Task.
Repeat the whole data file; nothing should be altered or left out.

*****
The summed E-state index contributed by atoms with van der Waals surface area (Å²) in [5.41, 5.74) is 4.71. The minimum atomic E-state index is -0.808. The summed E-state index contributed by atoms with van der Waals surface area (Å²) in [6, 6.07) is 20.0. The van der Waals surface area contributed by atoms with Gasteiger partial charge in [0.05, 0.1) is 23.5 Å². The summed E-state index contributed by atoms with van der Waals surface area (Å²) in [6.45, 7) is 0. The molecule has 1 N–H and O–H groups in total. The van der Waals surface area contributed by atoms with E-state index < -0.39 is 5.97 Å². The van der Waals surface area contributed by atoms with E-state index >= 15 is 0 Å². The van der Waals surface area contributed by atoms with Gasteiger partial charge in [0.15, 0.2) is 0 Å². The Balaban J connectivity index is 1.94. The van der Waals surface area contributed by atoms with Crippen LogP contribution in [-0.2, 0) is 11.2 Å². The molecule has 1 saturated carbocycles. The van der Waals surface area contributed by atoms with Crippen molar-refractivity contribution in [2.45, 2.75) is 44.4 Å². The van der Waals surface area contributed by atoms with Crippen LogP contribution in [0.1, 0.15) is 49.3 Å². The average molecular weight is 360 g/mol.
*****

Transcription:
The summed E-state index contributed by atoms with van der Waals surface area (Å²) in [5.41, 5.74) is 4.71. The minimum atomic E-state index is -0.808. The summed E-state index contributed by atoms with van der Waals surface area (Å²) in [6, 6.07) is 20.0. The van der Waals surface area contributed by atoms with Gasteiger partial charge in [0.05, 0.1) is 23.5 Å². The summed E-state index contributed by atoms with van der Waals surface area (Å²) in [6.45, 7) is 0. The molecule has 1 N–H and O–H groups in total. The van der Waals surface area contributed by atoms with E-state index < -0.39 is 5.97 Å². The van der Waals surface area contributed by atoms with E-state index >= 15 is 0 Å². The van der Waals surface area contributed by atoms with Gasteiger partial charge in [0.15, 0.2) is 0 Å². The Balaban J connectivity index is 1.94. The van der Waals surface area contributed by atoms with Crippen LogP contribution in [-0.2, 0) is 11.2 Å². The molecule has 1 saturated carbocycles. The van der Waals surface area contributed by atoms with Crippen molar-refractivity contribution in [2.45, 2.75) is 44.4 Å². The van der Waals surface area contributed by atoms with Crippen LogP contribution in [0.1, 0.15) is 49.3 Å². The average molecular weight is 360 g/mol.